That’s to say that this game was won and lost in air. Both sides took 8 corners apiece, and while Liverpool scored from one, Everton didn’t even manage a shot from theirs. Ordinarily a threat from corners, Cahill was fairly absent. In particular it is Cahill who may feel he lost this aerial battle. Just before the break he had perhaps the best chance of the game with an unmarked header and most of the goal to aim at. Admittedly he had little time to react as the ball came his way, but he will no doubt be disappointed to have headed over from such close range. Given the way the chances went after that, it could have made a big difference to the game.

But if they are looking at what could have been, Everton fans must surely wonder how they might have fared had Fellaini not been stretchered off so early on. A formidable aerial presence both going forward and in defence, he was perhaps the single player most capable of making a difference in this match. Fans can only hope that his scan confirms the initial diagnosis that nothing was broken in that challenge.


The Dangers of Playing in Europe

3 02 2010

February brings with it the return of European competition. England boasts an impressive 6 teams still involved in either the Champions League or the Europa League, the same number as Germany and just one less the Spain. For the teams in question (Arsenal, Chelsea, Man Utd, Everton, Fulham and Liverpool) this can be both a blessing and a curse.

For the three involved in the Champions League, to be around in the final 16 and pushing for an appearance in the final is fairly routine. They have the squad depth to cope with the additional games in the schedule and still be competitive. In fact all three have made it to the final at least once in the last 4 years. Even so, only United have managed to combine domestic and European success in recent years, and when Arsenal finished as runners-up in 2006 it coincided with the first time in 10 years that they finished outside the top 3 in the league. And they fell short of Liverpool in third place by some way.

Nonetheless, even with the injuries they have, fans of the top three can look forward to the European fixtures, rather than worry about the effect it may be having on their team. The same cannot be said of the three teams in the Europa League knockout stages.

All three sides have had their form questioned at some point this year and all can point to big names on the injury list in response. The question is, what will the midweek games and trips abroad do for the teams? When teams don’t have the depth to rotate their players the core members of the squad end up seeing significant increases in minutes played, which can have negative effects on performances both domestically and in Europe. Worse still is the greater potential for fresh injuries.

David Moyes admits that upcoming games in Europe can impact upon his team selection, and played a part in his handling of Arteta’s recovery after a lengthy stint on the sidelines. So when squads are already stretched, fans have to weigh the thrill of European competition with the potential costs. If a club wants to bring in the money and the players to really compete in Europe, they first need to ensure they qualify through the league on a regular basis.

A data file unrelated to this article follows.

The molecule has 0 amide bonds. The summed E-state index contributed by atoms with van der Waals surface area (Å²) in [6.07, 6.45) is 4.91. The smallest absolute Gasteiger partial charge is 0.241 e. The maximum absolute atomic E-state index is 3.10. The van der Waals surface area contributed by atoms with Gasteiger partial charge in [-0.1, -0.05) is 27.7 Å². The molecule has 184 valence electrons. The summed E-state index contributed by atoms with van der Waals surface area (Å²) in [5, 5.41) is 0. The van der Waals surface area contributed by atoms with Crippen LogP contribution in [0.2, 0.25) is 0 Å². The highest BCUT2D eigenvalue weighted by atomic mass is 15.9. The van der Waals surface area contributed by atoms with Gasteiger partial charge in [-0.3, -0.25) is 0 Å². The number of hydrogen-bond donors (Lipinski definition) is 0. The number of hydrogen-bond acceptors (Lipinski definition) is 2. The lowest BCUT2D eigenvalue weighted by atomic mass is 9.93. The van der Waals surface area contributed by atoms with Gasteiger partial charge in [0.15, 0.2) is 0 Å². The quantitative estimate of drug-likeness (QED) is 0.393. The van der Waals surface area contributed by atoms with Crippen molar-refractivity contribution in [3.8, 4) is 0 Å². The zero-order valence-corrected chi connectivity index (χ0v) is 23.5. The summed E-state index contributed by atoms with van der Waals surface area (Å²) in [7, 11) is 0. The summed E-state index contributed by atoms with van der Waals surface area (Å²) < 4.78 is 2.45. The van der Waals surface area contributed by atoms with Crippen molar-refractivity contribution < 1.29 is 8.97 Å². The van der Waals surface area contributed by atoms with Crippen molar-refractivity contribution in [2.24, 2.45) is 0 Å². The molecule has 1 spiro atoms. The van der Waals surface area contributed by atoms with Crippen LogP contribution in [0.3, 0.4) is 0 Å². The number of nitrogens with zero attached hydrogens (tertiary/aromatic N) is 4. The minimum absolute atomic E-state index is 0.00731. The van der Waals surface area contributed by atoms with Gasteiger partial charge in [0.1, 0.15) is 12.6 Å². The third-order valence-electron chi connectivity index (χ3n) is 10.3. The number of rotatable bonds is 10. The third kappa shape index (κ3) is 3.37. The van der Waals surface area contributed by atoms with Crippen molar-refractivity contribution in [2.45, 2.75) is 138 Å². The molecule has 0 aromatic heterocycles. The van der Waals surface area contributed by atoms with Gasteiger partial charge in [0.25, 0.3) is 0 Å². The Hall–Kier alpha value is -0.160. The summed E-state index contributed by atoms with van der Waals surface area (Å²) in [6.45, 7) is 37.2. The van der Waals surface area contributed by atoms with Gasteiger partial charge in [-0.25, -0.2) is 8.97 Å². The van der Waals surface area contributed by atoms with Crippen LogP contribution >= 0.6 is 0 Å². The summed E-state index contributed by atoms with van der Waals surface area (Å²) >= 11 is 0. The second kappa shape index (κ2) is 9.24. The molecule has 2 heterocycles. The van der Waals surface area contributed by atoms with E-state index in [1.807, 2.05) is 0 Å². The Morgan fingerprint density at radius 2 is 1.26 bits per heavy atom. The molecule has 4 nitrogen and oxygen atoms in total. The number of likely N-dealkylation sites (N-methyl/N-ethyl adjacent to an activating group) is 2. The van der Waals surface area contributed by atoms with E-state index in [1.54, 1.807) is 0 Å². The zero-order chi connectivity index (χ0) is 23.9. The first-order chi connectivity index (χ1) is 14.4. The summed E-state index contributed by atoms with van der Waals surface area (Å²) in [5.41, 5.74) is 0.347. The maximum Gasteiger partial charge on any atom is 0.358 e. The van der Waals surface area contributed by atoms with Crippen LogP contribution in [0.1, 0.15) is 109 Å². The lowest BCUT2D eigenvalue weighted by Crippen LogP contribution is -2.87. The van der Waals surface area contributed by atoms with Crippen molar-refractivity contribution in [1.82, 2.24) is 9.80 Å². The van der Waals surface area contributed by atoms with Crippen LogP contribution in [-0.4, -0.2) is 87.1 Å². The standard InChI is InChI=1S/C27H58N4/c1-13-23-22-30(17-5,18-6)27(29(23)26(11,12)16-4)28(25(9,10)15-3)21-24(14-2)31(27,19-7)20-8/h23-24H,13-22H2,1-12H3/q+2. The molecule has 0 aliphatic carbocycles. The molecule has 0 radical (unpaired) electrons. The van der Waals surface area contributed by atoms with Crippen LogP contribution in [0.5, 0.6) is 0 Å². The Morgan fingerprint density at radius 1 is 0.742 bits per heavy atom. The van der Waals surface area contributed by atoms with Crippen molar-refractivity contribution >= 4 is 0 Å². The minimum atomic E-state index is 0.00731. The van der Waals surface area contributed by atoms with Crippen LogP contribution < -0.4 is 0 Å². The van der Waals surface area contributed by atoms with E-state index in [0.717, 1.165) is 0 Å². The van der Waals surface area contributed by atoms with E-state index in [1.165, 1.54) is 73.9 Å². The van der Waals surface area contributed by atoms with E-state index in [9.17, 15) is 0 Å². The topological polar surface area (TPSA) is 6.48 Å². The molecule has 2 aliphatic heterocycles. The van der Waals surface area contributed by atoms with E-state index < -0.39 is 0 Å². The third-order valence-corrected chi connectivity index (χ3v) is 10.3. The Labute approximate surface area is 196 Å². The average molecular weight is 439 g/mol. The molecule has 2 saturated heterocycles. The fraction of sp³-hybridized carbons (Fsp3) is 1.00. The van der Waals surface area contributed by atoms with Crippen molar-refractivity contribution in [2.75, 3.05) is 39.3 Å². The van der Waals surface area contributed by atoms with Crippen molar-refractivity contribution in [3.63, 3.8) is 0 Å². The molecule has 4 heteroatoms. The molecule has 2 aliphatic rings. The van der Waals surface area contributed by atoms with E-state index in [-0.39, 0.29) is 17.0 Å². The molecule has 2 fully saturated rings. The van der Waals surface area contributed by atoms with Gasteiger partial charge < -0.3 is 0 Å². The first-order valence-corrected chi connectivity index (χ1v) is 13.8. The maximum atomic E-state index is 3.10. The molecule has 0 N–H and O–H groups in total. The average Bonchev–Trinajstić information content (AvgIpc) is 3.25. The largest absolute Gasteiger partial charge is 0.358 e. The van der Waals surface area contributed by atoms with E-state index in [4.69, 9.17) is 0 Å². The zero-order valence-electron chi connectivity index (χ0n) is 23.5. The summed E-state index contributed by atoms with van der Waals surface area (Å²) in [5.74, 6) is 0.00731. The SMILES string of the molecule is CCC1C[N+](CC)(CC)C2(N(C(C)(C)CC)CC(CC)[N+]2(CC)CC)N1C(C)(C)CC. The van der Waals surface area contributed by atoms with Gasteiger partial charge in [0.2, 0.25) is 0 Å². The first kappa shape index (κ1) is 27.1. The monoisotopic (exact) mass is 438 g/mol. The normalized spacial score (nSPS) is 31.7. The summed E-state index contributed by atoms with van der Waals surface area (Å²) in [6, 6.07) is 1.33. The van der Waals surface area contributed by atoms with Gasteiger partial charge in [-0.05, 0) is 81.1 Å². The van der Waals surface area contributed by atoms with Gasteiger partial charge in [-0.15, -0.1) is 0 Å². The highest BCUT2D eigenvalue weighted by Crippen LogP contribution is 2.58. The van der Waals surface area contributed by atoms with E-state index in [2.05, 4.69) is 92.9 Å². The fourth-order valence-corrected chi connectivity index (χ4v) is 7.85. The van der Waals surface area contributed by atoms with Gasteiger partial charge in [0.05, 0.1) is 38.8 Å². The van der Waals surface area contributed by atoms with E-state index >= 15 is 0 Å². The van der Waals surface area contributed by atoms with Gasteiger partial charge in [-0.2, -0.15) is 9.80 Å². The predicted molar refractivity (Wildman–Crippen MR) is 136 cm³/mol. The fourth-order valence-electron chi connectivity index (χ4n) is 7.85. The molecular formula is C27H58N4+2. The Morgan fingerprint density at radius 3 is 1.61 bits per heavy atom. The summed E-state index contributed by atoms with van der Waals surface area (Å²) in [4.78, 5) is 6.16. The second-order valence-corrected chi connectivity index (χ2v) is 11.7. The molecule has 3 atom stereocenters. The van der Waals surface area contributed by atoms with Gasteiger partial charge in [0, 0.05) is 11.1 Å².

But it’s not all bad.

European games aren’t just exciting for the fans. They motivate the players too. Sometimes a side that has fallen into a post-Christmas slump can find that the renewed focus on Europe is just what they need. In the middle of a long season it suddenly gives players something concrete to aim for, it requires them to step up their game and it gets the most out of players because these are the games they look forward to.

The difference is, while Fulham are rock bottom of the form table right now and, in that respect at least, have nothing to lose from playing in Europe, both Everton and Liverpool have managed to put together a decent string of results. They can only hope that the additional games don’t jeopardise all their recent good work. In particular Everton, who have managed to overcome a dreadful start to the season to put themselves in with an outside chance of taking a European spot for next year, have a frightful fixture list for February. In 23 days they play 4 of the current top 5 sides, and Sporting twice.

Such is the paradox of European competition. Fringe European sides, such as Everton and Fulham, strive to qualify in the hope of attracting higher calibre players. Yet, the following season’s additional fixtures prove too much for all but the deepest of squads and they fail to adequately build upon it. Everton have so far done well in establishing themselves as regular contenders for Europe and gradually strengthening their squad at minimal expense, but if they fail to qualify again this year, and they can’t hang to players like Fellaini and Pienaar, who is stalling on signing a new contract, ¬†for another year they could find themselves back where they started.